By Stuart Miller-Davis
There’s no one representative of the growth of soccer talent in the nation’s capital quite like local prodigy Antoine Coupland.
The 15-year-old inked a professional contract with Ottawa Fury FC in July, making him one of the youngest Canadians to ever sign a professional deal. When speaking to the Sportspage in August, Fury head coach Nikola Popovic was happy to flaunt the team’s newest draw.
“Antoine is a very talented boy,” he said following a training session at TD Place Stadium. “We have him here and he can be the future of this club.”
At his age, though, Coupland isn’t worried about being a star. He’s just there to learn.
“I’m learning every single day and I think it was absolutely a good decision for me to come here,” Coupland said.
After five years with the Futuro Soccer Academy based here in Ottawa, Coupland was faced with the decision of accepting a trial with Sheffield United of the English Premier League or to go pro with the Fury. Ultimately he chose to stay on this side of the Atlantic.
“I think what came into that decision was that here the environment is so much fun,” Coupland said. “The guys are so much fun and always love to play around.”
Being the youngest player on the team Coupland said he also knows his role.
“I’m the one picking up after training but that’s the way it is and I love it,” he said. “I’d like to get more minutes but there’s other senior players that have earned their spot in the starting 11.”
Popovic said it is important for the talented young player’s progression to be playing at a high level.
“Him being 15-16 years-old and being able to be around a professional environment and playing at this level is huge for his development,” he said. “We have to always be looking at things we can emphasize and things we correct. On the field, in the meetings through video, we are explaining what the requirements for him are to achieve at this level.”
Alphonso Davies, who signed with the Vancouver Whitecaps FC 2 before being sold to Bayern Munich for a then record fee, and Jahkeele Marshall-Rutty, who joined Toronto FC II in the USL League One, are a rare breed of Canadians who joined pro clubs as teenagers.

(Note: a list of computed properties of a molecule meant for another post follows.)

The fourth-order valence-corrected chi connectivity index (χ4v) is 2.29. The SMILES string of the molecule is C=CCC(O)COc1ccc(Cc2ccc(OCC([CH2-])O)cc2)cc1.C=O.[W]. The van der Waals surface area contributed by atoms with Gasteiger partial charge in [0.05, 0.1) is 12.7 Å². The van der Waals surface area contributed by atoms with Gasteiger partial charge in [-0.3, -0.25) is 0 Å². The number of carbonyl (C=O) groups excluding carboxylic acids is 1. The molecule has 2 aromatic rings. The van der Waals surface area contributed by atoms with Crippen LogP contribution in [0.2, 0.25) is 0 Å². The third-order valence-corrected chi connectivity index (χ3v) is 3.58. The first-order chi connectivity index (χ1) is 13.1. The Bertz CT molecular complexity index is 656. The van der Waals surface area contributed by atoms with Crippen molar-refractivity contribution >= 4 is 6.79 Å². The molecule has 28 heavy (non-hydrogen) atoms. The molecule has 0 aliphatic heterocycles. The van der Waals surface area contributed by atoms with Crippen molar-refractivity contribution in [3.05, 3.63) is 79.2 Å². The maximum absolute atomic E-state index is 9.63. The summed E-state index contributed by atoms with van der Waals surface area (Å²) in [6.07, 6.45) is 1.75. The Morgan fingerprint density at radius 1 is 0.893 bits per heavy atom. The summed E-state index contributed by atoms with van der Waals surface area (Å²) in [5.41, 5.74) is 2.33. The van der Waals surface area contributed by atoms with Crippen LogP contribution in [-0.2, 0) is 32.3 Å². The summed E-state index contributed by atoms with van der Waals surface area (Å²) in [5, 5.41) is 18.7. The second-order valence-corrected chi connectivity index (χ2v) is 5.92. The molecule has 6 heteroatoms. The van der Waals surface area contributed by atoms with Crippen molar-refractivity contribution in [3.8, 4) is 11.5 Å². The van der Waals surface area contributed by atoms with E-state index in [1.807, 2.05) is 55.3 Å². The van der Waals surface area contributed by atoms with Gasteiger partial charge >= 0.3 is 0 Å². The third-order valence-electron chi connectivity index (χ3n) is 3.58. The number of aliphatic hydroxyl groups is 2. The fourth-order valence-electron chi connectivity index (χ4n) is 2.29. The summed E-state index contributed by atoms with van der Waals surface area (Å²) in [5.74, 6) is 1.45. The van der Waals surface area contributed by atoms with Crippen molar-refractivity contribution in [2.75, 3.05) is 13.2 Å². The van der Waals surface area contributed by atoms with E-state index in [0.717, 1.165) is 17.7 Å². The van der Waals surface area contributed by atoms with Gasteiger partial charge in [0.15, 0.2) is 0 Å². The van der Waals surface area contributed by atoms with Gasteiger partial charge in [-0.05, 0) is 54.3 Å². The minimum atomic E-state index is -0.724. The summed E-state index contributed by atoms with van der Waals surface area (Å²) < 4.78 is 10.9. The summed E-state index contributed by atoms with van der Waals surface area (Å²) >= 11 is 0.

When asked if there is any added pressure to be mentioned in the same sentence as players like Davies and Jonathan David, who grew up in Ottawa and plays for the national team as well as for Gent in Belgium, Coupland responded calmly.
“Not really,” he said. “(Davies is) a great player and doing great things at Bayern Munich. For me, he’s like my Canadian idol, he’s such a great player and I hope someday to be on the same national team as him.”
Both Coupland and Popovic agree there is a great soccer community in Ottawa, but the Fury bench boss pointed to the Canadian winter as a bit of damper on the growth of the sport in the city.
“Around the city I see a lot of people on the fields playing and this is very important for the development,” Popovic said. “During the winter we are covered by snow and it is more difficult to find places to practice. There are a lot of people who like the game, who play the game. This is the essential thing to develop. Now if we can overcome this, we can do a very good job here.”
Coupland said he thinks Ottawa is doing a great job getting kids ready to take their games to the next level and pointed at the FIFA Women’s World Cup matches hosted at TD Place as a real marker of the growth of the game in the city.
Back on the pitch, Coupland hopes one day to play professionally in Europe, with his sights set on the FC Barcelona specifically, but would also love to join David and Davies with the national team.
Popovic said he thinks having dreams like Coupland does is a key to achieving them.
“I think it is important to say that anyone with ambitions, who have a dream, a goal, if you really believe in something you can really achieve it,” he said. “I think he can show this and be a hope for every Canadian young player who wishes to be a professional player.”
Ottawa’s Samuel Charron was a standout for Team Canada at the IFCPF World Cup Sevilla 2019, winning the event’s player of the tournament award, despite this country’s 12th place finish. Charron, who is a captain for Canada, scored six times in six games and was four times named Canada’s player of the match in the July tournament.
Two 2001-born women’s players from the nation’s capital were invited to an August camp for national-level players below the age of 20. Ottawa South United’s Olivia Cooke and Ottawa Gloucester Dragons’ Kayza Massey were two athletes on Canada Soccer’s 20-player invite list.
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